Louder Together: Forgotten Voices of #MeToo
These past few months have signaled a switch in power. Women of all ages, backgrounds, and statuses have united together to form an impenetrable strength against their assaulters and abusers. Whether through wearing all black during the Golden Globes to show solidarity and eliminate the inevitable girl-on-girl comparisons, or 156 women speaking daggers into the heart of Larry Nassar, the former USA gymnastics trainer who was finally put behind bars, people are resisting the institutional abuse of power.
However, these conversations seem to lack a whole set of important voices, including cisgender men, or those who identify by their birth sex as male. While we feel conflicted about pitying the male perspective, or inadvertently taking the attention away from the incredibly courageous non-binary and transgender voices also fighting against the systems of prejudice, these movements will benefit from discussing when and where men fit into the conversation. We must acknowledge that sexual assault is both all about men, and not about men at all.
While some women may accept all the support they can get, others may see men voicing their opinions as “mansplaining” assault culture — and both perspectives can be valid. This duality results in men feeling defensive towards “attacks” — being excluded from conversations, feeling prejudiced —on their gender, and not focusing on the real issue at hand, which is how to better educate and prevent sexual assault.
The questions we need to be asking are: Why do we need a place for men? and What does that space look like?
We asked our male colleagues for their perspective, and found they felt that speaking or supporting campaigns like #MeToo left them feeling “damned if they do, damned if they don’t.” But movements will only strive when we all work together to push a progressive agenda. In response to #MeToo, many men began to use the hashtag #HowIWillChange, to push an actual change in behavior — whether that be speaking out on “locker room talk” or no longer being a bystander when they witness or hear of harassing or abusive behavior. The hashtag gained a large following, and it gave men a chance to not feel burdened by their gender, but speculate on ways they can change individually.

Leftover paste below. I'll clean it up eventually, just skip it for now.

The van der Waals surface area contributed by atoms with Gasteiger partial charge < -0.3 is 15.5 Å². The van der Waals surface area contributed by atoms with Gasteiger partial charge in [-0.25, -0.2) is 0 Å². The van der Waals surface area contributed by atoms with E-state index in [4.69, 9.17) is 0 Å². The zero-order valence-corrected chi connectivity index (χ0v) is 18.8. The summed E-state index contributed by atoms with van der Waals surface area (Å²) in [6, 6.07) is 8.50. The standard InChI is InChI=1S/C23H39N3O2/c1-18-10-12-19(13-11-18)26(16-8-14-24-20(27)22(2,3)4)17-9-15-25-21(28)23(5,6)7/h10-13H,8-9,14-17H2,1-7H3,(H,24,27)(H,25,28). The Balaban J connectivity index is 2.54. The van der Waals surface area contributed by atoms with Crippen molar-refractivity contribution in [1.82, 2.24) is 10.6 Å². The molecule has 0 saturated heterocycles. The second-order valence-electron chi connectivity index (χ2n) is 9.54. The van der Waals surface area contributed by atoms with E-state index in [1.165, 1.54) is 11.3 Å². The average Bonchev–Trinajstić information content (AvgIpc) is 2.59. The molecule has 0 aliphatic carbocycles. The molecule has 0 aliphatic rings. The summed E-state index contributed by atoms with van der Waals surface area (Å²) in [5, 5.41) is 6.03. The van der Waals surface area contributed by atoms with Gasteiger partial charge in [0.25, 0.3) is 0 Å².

However, getting off the internet is just as important. Even on Skidmore’s predominantly liberal campus, the lack of male students in gender policy and education classes is astonishing. Why are men not taking these classes? Especially when most instances of sexual assault or abuse of power see the men as perpetrators. Often the men who do not show up have a fear of being shut down, or feel that they do not belong in the conversation. And while there may be cases where it may not be the time for men to speak — hopefully they will respect that — men will need to feel valued and listened to before they will feel comfortable going into a classroom focused on gender politics where the students are predominantly female.
Creating an environment for men to support female survivors may also inherently create a safer space for male survivors to speak up. According to RAINN, about ten percent of college aged men will experience sexual assault. And just last year, Anthony Ramos made the news after accusing Kevin Spacey of inappropriately touching him when Rapp was only 14. Not only did Rapp’s courage aid in the dismantling of Hollywood’s power complex, it provided such a vital trigger for not only male assault survivors, but queer male survivors. His story and the consequences Spacey faced afterwards proved voices from the LGBT+ community are valid and cherished, their fight just as important as their female counterparts.
The current culture surrounding rape culture is broken, and often results in victims being blamed for harm done onto them. For once, we are hearing the voices of young women, men, and everyone in-between rail against abuse. These voices are strong and proud, and can accomplish even more when we work together. So take classes that are uncomfortable, or be pushed to breaking points and realize there is so much more to do than previously imagined. Only then can we get work done. Our voices are stronger together, and our stomping forceful enough to break glass.